Not so floppy!

22 06 2014

not so floppy!

not so floppy!

I was on one of my clear-outs of the Drawer of Ideas yesterday evening and found some history. Ancient history to anyone under 20. Floppy discs. Not the big 7.5 inch ones but the little hard plastic rectangles with the metal slider protecting the circle of black floppiness. Old news.

Well actually not! Old stories yes but not old news. Old ideas – but when I rooted through them (having found a converter from Lotus Notes to a more usable word processor) I was surprised to see elements of a number of my current books sitting hidden in stories I wrote 10 or even 20 years ago. These were my backups from the birth of the computer age where a book had to be split into sections, chapters even, and saved across multiple discs. And then saved on multiple more, stored in a different room or sent to relatives for storage against the inevitable fire.

However, fire wasn’t the biggest risk. There was a more dangerous enemy to the floppy disc lurking in every house, hidden in plain view and ready to pounce and delete the data of the unwary. I speak of the evil magnet. Created by Gallileo from Satan’s foreskin and scattered across the world with two aims. First, to stop boats interrupting beach picnics by crashing into land unexpectedly. Second, and more importantly, to delete your data.

Carelessly leaving your floppies on a stereo speaker or too near a telephone and you would return to find nothing, nada, zip. Magnets were the bane of existence. But if you wanted to listen to Wham whilst tapping away at your BBCB or Amstrad then magnets were another necessity of life.

I’m not so floppy now. On line cloud storage in both Dropbox and Google Drive. Double bubble, double safe. And free (for now).

Sequel threads – lay the groundwork early

18 08 2013

Unless you are setting out on a saga of such length that you know it will take three tomes to get it finished then you are writing a one-off. You are pouring your heart and soul into this book, this tale. Giving life to the concept which came to you over a bowl of cornflakes or perhaps was years in gestation. It is a story, a one-off.

Now you’ve nearly written it, your mind has to flick forwards to life-after-novel. What next? You’ve spent so long with these characters, this situation, you must start thinking about whether you could write some more about them. The Series is born.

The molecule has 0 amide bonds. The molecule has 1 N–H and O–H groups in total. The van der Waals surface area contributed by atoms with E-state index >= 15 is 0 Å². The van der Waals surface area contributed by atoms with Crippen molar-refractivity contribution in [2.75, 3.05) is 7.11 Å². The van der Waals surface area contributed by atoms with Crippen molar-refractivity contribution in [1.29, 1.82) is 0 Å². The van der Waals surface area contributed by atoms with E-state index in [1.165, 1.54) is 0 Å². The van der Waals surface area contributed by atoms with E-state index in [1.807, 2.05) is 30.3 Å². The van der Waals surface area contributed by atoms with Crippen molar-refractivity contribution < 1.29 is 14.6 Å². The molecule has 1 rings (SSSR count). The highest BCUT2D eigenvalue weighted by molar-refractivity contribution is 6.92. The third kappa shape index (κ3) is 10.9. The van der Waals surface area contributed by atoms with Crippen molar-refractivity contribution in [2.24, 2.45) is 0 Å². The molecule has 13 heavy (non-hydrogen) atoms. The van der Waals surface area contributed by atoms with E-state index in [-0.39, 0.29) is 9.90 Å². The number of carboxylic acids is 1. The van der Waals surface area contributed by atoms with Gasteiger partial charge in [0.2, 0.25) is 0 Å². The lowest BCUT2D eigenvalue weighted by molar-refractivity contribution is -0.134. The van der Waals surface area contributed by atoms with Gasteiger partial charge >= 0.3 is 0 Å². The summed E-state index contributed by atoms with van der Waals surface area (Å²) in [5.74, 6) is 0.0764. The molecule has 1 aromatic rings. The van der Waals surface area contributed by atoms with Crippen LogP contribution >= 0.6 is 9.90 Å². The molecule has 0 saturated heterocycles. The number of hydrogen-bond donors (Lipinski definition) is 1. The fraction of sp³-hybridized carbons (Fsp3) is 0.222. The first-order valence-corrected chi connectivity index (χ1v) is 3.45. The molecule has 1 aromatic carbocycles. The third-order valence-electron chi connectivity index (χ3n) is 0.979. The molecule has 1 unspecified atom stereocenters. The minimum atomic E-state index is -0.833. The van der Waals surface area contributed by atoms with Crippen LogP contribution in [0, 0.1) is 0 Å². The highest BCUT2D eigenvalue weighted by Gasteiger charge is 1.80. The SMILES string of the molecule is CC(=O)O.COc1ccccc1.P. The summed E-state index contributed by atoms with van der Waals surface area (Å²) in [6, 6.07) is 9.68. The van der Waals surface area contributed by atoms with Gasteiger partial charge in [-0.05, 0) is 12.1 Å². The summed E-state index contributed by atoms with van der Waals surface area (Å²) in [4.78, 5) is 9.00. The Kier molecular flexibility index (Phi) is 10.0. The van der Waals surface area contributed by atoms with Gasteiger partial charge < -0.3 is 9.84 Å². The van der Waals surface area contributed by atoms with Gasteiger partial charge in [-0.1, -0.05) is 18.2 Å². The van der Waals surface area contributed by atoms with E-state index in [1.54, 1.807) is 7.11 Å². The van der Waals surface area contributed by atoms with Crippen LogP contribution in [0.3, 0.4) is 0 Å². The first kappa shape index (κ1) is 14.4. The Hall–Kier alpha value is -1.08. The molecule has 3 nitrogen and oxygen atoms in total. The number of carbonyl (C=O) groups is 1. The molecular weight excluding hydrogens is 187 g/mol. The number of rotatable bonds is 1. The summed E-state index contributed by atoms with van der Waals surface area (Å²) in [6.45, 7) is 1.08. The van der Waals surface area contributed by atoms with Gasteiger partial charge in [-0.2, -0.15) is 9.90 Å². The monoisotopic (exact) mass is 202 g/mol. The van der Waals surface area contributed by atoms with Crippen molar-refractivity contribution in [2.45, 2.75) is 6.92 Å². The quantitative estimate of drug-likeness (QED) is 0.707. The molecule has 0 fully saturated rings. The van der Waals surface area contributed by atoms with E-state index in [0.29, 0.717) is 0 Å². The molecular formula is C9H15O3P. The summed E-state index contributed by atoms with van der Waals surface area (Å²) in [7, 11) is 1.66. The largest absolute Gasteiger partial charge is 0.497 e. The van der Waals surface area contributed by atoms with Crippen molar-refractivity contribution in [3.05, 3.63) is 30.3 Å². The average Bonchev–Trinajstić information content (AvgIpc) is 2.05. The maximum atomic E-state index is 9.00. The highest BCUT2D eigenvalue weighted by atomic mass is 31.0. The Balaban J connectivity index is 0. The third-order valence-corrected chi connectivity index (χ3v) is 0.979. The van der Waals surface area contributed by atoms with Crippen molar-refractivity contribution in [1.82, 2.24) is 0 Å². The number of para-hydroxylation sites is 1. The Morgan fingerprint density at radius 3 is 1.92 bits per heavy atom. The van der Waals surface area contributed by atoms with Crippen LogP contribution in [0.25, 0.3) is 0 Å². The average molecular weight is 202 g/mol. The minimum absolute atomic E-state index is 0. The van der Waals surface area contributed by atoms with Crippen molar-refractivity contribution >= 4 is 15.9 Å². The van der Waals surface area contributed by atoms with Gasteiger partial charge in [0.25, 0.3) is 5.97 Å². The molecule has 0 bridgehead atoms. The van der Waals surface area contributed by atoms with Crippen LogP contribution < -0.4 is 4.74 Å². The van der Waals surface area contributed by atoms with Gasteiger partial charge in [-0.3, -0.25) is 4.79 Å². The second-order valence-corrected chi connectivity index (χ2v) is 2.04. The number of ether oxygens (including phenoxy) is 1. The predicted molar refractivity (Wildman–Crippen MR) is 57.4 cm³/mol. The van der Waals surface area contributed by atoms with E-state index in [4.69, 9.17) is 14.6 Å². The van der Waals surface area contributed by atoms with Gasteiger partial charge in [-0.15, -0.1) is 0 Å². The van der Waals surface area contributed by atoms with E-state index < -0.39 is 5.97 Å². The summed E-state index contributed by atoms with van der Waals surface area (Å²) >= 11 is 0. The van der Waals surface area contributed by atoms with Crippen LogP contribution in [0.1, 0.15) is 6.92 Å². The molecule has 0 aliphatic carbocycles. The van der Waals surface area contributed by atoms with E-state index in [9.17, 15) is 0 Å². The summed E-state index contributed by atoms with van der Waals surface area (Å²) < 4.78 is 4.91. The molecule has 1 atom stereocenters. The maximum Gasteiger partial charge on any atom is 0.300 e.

Before you finish your first novel you therefore should be looking for seeds to plant. Loose little threads you can pick up and develop and turn into something new. If you don’t leave these pointers and plan them out, even if not in great detail, then you will find yourself having to scratch around for a sequel.

Why give yourself the angst?

Just add a sentence or two about your hero’s mysterious sister or something deeply significant in the setting’s past. Think about which bits of your story you like most, which people have the most interesting lives you have created. 

Your editor will probably also give you some pointers but one way to help get that editor is to show you are savvy and aware of the benefits of having a customer base already bought in to your characters, already emotionally invested.

So leave a loose thread, weave a flaw in the pattern, knit one, pearl one, drop one.

Then you can enjoy finishing off your book and start to leave hints in your own blogs and on your website about where your heroine is going to next.  Give your readers an inch and they will make up the mile themselves.

A Writer’s Retirement – the promised land?

14 08 2013

You don’t retire on book one. Or two, three or four. In fact, if you’ve got four over the line you don’t retire at all – the ideas keep coming, the books keep coming. Life is retirement because you are doing what you love to do. And loving what you do is what counts in life.

I knew a man once. He enjoyed his work. Loved it. Spent every waking hour he could at it. I used to have a job and when the working day was over then my commitment to it ended. He said to me that if you don’t love your job, don’t do it. It is where you spend most of your waking hours so if you don’t like it, don’t love it, just don’t do it.